Register now to get rid of these ads!

Ladder bar Q's

Discussion in 'The Hokey Ass Message Board' started by Mr T body, May 5, 2013.

  1. Mr T body
    Joined: Nov 2, 2005
    Posts: 2,148

    Mr T body
    Alliance Vendor
    from SoCal

    The 9" housing goes out for narrowing tomorrow, so now I'm getting serious about the ladder bar setup. First, who makes ladder bars ? I won't be using any more SoCal Speed parts, and have checked out P&J and Speedway bars. Anyone else make long bars (48")?
    Second, some bars have front bushings while other have either threaded DOM tube or bungs for heim joints or 4 bar style thread in bushings. This will be on a driver, so reliability is the major concern. Advantages and disadvantages of each?
     
  2. coupe33
    Joined: Nov 23, 2004
    Posts: 610

    coupe33
    Member

    I only use ladder bars and the last set I got from voodoo customs on here Nice Try him.
     
  3. GassersGarage
    Joined: Jul 1, 2007
    Posts: 4,729

    GassersGarage
    Member

    Chassis Engineering also makes ladder bars.
     
  4. Of all the things to make on your hotrod...ladder bars should be by far the easiest.

    4 lengths of tapped/threaded at one end, seamless tubing. 4 clevises for the rear end mount, 2 bushing end thingies for the frame mounts, and some flat plate for the rear end mounting brackets and gussets in the ladder bars themselves. Some cutting and welding and you're done. :)

    I would never pay almost $400 or whatever companies are asking for...
     
    Register now to get rid of these ads!

  5. But I guess I'm taking it for granted that you can weld...

    never thought of that! lol

    you definitely want that stuff to be welded up good. hahah
     
  6. Mr T body
    Joined: Nov 2, 2005
    Posts: 2,148

    Mr T body
    Alliance Vendor
    from SoCal

    I've priced out DOM tubing, and welding is the only thing holding me back. I have a mig, but know these have to be tigged, so that would be outsourced. The more I see the prices being asked for these the closer I am to making my own.
    Any thoughts on the front bushings vs screw-in bushings? Just something a little unsettling about the whole diff connected with 2 threads, and heim joints just don't make me warm and fuzzy even with a low HP deal.
     
  7. raven
    Joined: Aug 19, 2002
    Posts: 4,619

    raven
    Member

    3Kross here on the HAMB makes a nice set that is affordable.
    r
     
  8. GassersGarage
    Joined: Jul 1, 2007
    Posts: 4,729

    GassersGarage
    Member

    Are you going with triangulated ladder bars or parallel. The triangulated would give more articulation for street driving. My gasser had parallel ladder bars with coilovers and a track bar, heim joints all over. With the constant street driving and driveways, the bracket for the track locator finally snapped, but it was an easy fix. If it ever broke again, I was going to try a pan hard bar. The 4X4 crowd uses heim joints with a ball, allowing travel all all directions.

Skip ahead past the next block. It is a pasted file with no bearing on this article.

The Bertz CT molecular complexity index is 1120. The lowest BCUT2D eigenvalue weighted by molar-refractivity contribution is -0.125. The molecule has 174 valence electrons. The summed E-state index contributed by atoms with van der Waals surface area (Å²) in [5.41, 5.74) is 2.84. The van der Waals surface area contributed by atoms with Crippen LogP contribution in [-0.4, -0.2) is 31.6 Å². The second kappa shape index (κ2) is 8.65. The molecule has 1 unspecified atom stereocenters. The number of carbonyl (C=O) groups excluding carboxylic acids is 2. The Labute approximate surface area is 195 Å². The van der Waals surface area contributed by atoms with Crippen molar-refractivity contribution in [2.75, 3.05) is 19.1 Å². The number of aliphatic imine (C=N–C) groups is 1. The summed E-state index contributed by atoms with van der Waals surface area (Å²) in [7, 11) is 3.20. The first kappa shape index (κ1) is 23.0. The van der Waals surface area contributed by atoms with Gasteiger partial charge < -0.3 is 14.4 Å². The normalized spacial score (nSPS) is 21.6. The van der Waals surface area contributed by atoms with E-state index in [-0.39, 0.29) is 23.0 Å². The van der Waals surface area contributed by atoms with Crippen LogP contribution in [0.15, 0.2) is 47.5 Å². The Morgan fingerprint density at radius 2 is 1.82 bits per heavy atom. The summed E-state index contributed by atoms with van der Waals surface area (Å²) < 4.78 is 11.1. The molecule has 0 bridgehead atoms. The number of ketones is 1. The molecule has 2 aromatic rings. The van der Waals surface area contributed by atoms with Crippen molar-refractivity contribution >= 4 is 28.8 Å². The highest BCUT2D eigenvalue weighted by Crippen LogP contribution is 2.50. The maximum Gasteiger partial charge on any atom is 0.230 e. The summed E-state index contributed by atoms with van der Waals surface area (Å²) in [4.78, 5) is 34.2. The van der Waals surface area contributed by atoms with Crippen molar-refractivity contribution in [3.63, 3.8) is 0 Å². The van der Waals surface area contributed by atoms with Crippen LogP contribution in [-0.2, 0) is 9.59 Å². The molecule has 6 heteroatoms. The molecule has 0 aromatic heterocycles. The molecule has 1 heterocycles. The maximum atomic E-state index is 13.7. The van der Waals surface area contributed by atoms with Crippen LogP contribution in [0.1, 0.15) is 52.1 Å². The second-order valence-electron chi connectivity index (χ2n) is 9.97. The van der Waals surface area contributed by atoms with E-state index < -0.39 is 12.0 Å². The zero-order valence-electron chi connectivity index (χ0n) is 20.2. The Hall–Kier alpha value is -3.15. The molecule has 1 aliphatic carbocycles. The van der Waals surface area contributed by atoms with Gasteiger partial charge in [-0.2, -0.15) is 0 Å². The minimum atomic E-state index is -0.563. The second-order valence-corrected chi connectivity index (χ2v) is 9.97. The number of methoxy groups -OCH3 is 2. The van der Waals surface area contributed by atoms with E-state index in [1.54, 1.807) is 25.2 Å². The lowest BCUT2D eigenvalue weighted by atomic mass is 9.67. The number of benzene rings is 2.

9. 1971BB427
    Joined: Mar 6, 2010
    Posts: 5,722

    1971BB427
    Member
    from Oregon

    Not 48", but Jegs sells Comp Eng. ladder bars under the Jegs name for under $200. Very nicely built, and heims on both ends, plus a safety loop up front.
     
  10. Mr T body
    Joined: Nov 2, 2005
    Posts: 2,148

    Mr T body
    Alliance Vendor
    from SoCal

    It'll be triangulated with a panhard bar. I used heim joints front and rear on my roadster's 4 bar setup and never had an issue, but it didn't see the miles that this car will either.
     
  11. dreracecar
    Joined: Aug 27, 2009
    Posts: 3,036

    dreracecar
    Member
    from so-cal

    If you need them welded call me (Gardena Area) 310 768-3163
     
  12. TR Waters
    Joined: Nov 18, 2006
    Posts: 1,439

    TR Waters
    Member
    from Vermont
    1. Early Hemi Tech

    There is no problem mig welding DOM tubing.
     
  13. St. Louis Cummins
    Joined: Nov 29, 2012
    Posts: 124

    St. Louis Cummins
    Member

    Hell, chassis engineering bars are mig welded. If you really wanted to you can use an a arm bushing in the front of the bar. Just cut a piece of tubing to length to house the bushing. And it wont ride like shit like heims usually do.
     
  14. dano1930
    Joined: Feb 10, 2013
    Posts: 58

    dano1930
    Member

    just curious why you say you wont use any more so-cal parts, i was going to buy some spring hangers and a couple other parts from them, any issues?
     
  15. Mr T body
    Joined: Nov 2, 2005
    Posts: 2,148

    Mr T body
    Alliance Vendor
    from SoCal

    Issue with them not shipping what they advertised and them making it right was offering a refund. I would rather deal with a company that is a tad more ethical than that.
     
  16. Fenders
    Joined: Sep 8, 2007
    Posts: 3,922

    Fenders
    Member

    When I build my first rod, frame, ladder bars and all, I only had a stick welder.....
     

    Attached Files:

  17. Pete and Jakes kit...around $300 ish with the rearend mounting plates....depending on where you buy them.

    If you really need to debate making them, just buy them and be done with it.

    Honestly...
     
  18. 66nova383
    Joined: Jun 26, 2010
    Posts: 87

    66nova383
    Member
    from oregon

    You might want to take a look at Art Morrison they have really nice quality stuff.
     
  19. i've made many copies of Pete Jake's ladder bars , not hard to do if you have the right equipment. i've even made a jig to hold the parts while welding

    if you can make them go ahead.....if not , just buy them. they are not very expensive
     
  20. CutawayAl
    Joined: Aug 3, 2009
    Posts: 2,144

    CutawayAl
    Member
    from MI

    Understand that, for a number of reasons, ladder bars are not a good choice for a street car. It's a drag race suspension, and nit good for anything that makes turns or drives on rough surfaces.
     
  21. Fenders
    Joined: Sep 8, 2007
    Posts: 3,922

    Fenders
    Member